The more real or ‘concrete’ we think a challenge is, the more we believe in it and the more our emotional mind will respond to the perceived level of threat or opportunity, activating our sympathetic nervous system to increase heartrate and breathing, raise blood pressure, dilate arteries and bloodflow to the major muscles and reduce energy invested in digestion and other non-essential biological functions. These physiological sensations of being stressed (or, as psychologists love to say, ‘aroused’) can exaggerate the perception of how stressful the situation is. “I’m feeling really nervous and scared, therefore it must be really scary!” Recognise that this physiological reaction is automatic and starts within ½ a second of perceiving a threat, and you’ll be ready to calm yourself and others. It’s normal. Don’t worry about it. Keep calm and carry on thinking.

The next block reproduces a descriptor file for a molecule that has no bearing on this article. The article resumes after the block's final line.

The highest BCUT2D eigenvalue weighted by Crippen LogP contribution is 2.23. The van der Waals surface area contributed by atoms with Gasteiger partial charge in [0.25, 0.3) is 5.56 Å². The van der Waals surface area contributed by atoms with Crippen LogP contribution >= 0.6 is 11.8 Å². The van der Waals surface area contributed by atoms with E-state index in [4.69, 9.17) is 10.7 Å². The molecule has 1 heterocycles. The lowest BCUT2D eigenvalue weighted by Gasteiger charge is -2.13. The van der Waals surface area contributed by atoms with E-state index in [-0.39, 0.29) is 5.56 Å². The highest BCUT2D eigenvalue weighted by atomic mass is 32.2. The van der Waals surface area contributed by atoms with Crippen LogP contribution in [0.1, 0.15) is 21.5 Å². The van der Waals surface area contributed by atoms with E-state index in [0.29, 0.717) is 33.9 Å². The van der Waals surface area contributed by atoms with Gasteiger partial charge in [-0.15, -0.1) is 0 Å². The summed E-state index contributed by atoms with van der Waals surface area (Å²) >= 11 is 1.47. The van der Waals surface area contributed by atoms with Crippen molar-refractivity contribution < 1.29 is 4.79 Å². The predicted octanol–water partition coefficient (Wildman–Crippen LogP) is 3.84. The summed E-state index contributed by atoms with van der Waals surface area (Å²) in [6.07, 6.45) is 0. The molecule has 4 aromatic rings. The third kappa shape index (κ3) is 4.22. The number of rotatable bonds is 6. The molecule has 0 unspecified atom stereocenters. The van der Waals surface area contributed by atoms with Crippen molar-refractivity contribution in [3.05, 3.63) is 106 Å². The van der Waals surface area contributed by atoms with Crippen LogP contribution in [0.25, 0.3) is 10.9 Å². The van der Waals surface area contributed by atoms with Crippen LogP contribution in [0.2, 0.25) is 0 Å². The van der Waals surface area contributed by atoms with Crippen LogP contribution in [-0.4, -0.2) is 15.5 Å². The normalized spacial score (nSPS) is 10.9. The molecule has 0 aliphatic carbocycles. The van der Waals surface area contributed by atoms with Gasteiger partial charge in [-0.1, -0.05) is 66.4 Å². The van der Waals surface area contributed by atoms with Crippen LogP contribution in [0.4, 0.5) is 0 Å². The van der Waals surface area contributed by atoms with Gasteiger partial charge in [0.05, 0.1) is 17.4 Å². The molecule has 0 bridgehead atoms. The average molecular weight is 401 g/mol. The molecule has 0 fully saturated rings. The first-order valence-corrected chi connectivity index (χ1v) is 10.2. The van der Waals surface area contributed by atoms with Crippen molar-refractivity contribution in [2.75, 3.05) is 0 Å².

The more you are able to think of a situation in abstract terms – of being in the distant future or the distant past, of being not as big, close and quick as you first thought, of being considered something that could happen to anyone rather than just you alone, and of having at least some chance, no matter how small, of it not happening at all, the more you are able to calm down your emotional reaction (thoughts) and its accompanying physiological sensations.